The first major meeting of Chinese and Latin American leaders agreed closer co-operation on trade, investment and industry, but is more likely to usher in deals on oil and gas rather than renewable energy, analysts said in response to a summit that was big on rhetoric but short on firm detail.
China’s declaration that investments in Latin America will more than double in the next 10 years was the most tangible outcome of a summit meeting between the president of China, Xi Xinping, and Latin American leaders in Beijing this week, although a more formal relationship is expected to evolve later this year.
“One plus one is bigger than two,” Xi was reported as saying at the meeting.
The summit was held through the first ministerial forum of China and the Community of Latin American and Caribbean Nations (CELAC) in Beijing on January 8-9.
Xi said that the volume of trade between the two markets would increase to around US$500bn as China continues to tap into Latin America’s resources of oil, gas, minerals and agricultural products and extend its political influence into a region the US has long regarded as its backyard.
China’s trade with Latin America grew only 1.3% in the first 11 months of 2014 compared to the corresponding period the previous year, reaching a total of almost US$25bn. But on either side of the Pacific, leaders want to ramp up trade and develop stronger economic – as well as diplomatic – ties.
The two-day forum was attended by four Latin American heads of state and 20 foreign ministers from the 33 CELAC member countries, along with representatives from international organisations.
One of the main documents emerging from the summit was a five-year cooperation plan between China and CELAC in areas such as security, trade, investment, infrastructure, energy, industry, agriculture, science, technology and cultural and educational exchanges.
But having made a historic pledge to peak carbon emissions at the APEC Summit in November last year, some commentators were expecting the forum to provide opportunities to develop low-carbon technologies in Latin America.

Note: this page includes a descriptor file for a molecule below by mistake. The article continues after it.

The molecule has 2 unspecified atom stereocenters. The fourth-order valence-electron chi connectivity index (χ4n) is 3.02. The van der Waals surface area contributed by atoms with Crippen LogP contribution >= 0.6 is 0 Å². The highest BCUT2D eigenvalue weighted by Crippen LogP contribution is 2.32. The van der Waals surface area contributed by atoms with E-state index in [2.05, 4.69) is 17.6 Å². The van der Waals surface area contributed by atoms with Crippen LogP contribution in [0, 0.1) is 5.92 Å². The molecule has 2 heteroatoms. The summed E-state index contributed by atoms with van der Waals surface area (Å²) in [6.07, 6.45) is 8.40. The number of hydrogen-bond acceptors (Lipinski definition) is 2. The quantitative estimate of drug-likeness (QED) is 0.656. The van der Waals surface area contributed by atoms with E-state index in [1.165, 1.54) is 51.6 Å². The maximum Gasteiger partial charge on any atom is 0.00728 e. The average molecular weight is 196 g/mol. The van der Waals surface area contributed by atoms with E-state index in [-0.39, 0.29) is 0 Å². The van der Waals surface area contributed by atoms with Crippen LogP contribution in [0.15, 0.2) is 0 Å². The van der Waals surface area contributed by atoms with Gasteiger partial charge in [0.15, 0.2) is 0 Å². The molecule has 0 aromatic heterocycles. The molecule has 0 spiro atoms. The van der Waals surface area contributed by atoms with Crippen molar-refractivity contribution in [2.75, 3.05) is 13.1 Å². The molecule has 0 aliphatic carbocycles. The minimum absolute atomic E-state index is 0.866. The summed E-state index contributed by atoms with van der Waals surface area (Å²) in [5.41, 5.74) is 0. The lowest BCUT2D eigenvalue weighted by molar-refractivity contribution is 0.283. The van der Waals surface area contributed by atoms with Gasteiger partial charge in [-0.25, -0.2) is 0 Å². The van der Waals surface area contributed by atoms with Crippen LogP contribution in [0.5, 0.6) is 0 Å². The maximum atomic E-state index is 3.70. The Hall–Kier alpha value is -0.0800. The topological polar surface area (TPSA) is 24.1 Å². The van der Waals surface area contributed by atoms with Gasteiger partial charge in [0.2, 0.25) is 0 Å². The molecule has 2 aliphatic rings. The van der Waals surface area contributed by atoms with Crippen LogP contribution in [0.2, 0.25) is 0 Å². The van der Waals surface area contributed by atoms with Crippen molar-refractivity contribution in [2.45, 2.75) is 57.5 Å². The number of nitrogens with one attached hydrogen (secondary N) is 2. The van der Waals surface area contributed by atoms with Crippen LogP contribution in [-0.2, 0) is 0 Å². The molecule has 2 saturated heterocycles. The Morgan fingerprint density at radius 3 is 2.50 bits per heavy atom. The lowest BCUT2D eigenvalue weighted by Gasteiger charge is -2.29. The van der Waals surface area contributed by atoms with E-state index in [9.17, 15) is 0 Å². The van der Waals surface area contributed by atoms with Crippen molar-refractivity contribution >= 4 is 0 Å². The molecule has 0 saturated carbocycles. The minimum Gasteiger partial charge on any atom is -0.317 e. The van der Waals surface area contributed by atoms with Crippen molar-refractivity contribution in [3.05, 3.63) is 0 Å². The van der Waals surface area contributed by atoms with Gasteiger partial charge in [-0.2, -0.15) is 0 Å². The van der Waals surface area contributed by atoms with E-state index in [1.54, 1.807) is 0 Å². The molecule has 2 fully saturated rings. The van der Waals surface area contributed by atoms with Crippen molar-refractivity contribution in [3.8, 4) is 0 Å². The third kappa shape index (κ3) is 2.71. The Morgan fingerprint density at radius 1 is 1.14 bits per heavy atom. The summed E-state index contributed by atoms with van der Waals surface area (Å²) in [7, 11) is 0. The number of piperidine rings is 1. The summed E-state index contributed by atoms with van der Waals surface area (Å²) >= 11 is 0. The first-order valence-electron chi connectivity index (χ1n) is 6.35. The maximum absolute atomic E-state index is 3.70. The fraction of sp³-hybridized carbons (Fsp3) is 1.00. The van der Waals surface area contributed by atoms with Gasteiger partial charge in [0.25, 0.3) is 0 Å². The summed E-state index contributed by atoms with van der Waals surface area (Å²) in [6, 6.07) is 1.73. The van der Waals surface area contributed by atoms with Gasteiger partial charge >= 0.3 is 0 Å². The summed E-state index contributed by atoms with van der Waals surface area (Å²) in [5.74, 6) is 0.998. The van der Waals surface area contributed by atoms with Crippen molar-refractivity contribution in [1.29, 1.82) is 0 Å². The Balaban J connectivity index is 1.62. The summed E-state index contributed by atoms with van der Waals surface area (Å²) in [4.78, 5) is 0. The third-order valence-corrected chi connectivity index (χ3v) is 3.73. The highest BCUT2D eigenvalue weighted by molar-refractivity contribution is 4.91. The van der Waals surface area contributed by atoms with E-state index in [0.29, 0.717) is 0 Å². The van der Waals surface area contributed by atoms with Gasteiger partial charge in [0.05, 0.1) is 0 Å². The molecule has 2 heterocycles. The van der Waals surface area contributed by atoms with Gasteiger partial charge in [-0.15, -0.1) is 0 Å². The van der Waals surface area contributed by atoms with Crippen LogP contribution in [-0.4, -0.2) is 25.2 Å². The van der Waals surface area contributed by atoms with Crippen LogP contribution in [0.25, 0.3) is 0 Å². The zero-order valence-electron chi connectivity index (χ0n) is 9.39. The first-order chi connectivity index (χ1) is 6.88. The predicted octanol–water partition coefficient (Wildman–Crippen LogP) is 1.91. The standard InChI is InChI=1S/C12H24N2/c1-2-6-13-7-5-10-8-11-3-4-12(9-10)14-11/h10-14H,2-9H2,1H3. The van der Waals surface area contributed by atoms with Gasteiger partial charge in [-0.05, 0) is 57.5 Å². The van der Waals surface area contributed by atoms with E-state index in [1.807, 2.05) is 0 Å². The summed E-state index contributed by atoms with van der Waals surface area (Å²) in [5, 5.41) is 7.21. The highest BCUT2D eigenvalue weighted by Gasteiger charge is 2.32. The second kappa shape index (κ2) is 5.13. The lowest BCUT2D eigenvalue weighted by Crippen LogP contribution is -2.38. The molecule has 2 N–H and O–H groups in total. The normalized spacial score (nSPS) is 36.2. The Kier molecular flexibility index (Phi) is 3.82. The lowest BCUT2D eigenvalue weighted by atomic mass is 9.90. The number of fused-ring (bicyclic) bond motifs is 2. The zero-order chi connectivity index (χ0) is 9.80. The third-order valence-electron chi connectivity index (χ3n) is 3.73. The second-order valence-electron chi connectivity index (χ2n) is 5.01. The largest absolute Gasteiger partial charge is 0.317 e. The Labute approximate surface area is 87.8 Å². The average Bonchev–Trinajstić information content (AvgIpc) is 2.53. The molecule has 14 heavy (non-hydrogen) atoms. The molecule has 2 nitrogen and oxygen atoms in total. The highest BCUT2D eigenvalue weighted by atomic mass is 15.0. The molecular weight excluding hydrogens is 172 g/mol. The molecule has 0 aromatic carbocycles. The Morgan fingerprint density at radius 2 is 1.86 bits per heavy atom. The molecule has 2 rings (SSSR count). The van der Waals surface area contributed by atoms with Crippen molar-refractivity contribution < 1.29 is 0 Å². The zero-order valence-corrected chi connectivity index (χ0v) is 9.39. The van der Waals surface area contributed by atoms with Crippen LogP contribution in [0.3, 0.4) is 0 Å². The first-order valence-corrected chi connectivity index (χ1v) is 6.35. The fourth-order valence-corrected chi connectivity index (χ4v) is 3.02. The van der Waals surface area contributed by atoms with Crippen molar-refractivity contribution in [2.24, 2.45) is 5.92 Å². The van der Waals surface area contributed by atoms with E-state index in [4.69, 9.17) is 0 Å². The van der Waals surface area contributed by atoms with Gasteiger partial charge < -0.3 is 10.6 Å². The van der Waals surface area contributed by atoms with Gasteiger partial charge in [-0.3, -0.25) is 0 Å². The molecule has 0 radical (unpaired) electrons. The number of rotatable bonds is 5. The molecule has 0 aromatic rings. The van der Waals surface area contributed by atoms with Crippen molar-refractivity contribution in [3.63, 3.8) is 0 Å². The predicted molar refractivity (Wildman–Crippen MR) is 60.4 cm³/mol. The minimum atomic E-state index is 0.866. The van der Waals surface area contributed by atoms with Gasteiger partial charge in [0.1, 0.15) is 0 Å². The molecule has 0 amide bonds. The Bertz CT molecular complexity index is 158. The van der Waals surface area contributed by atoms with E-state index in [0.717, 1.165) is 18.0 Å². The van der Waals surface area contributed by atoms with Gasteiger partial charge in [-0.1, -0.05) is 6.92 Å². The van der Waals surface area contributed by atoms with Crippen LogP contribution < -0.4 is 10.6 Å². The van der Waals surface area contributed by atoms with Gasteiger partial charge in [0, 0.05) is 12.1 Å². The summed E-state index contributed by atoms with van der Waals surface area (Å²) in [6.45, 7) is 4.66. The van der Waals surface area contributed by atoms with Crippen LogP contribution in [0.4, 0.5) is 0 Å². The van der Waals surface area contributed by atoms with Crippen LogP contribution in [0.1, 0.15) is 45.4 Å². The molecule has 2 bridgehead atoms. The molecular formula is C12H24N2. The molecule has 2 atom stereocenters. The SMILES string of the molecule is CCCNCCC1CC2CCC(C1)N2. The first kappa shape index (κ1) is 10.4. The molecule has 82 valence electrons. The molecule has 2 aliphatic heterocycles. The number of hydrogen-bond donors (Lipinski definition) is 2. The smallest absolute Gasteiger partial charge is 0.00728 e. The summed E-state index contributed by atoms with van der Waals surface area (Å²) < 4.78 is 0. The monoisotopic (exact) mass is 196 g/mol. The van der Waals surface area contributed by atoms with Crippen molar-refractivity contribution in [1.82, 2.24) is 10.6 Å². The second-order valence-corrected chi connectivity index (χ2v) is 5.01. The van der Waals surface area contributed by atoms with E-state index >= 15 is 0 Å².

While such a deal could emerge in the coming years, the signs from this week’s summit is that China remains primarily focused on Latin America’s resources of oil and gas, most of which is extracted from countries including Brazil, Colombia, Ecuador, Mexico, Peru and Venezuela.
Chinese influence in Latin America
For Rhys Jenkins, an international economist at the University of East Anglia in the UK, this week’s summit won’t change the relationship very much.
“It seems to me that the figure of US$500 billion in the next decade was quite conservative given that China-Latin America trade has increased tenfold over the last decade.”
Diversifying oil supplies will remain a major objective for China, while a deal also create opportunities for Chinese construction companies in the region, Jenkins adds.
From a Chinese perspective, closer ties with Latin America have long made sense, particularly as the region’s increased economic power and left-leaning foreign policy have diluted US influence, points out Wu Guoping, Latin American expert from the Institute of Latin American affairs at the Chinese Academy of Social Sciences.
The forum also demonstrated how the nature of Chinese finance is helping to forge more intimate relationships between China and some of its Latin American counterparts.
“China is a lender with deep pockets and few conditions. Latin American and Caribbean nations occasionally favour Chinese finance over finance from other IFI’s (International Financial Institutions) because of its relative lack of conditions.” said Margaret Myers, Director of the China and Latin America Program at the inter-American Dialogue.
With few other places to turn for credit, Venezuela’s president Nicolás Maduro secured a US$ 20bn oil-backed loan whilst in Beijing, just one leg of a trip which included a stop-off in Russia and will follow on to Iran and other OPEC nations.
And while Rafael Correa, president of Ecuador, also sought more loans, he expressed the need to “drive real commitments towards mitigating the climate crisis,” something Myers is sceptical about.
“It is difficult to take these announcements especially seriously as Chinese national oil companies and Ecuador collaborate to exploit some of the most biodiverse land on the planet,” she said.
For Guy Edwards, Co-Director of the Climate and Development Lab at Brown University, the timing of the conference – following soon after the UN-led climate negotiations in Lima – was ideal.
“It appears that climate, environmental and low-carbon development issues didn’t feature very strongly in Beijing and we can see how disconnected the climate change debate is from the decision makers in Latin America & China responsible for advancing this relationship,” he said.
“Although we are yet to see the new China-Latin American Cooperation Plan 2015-2019, the Forum appears to have been a missed opportunity to promote a low carbon agenda.”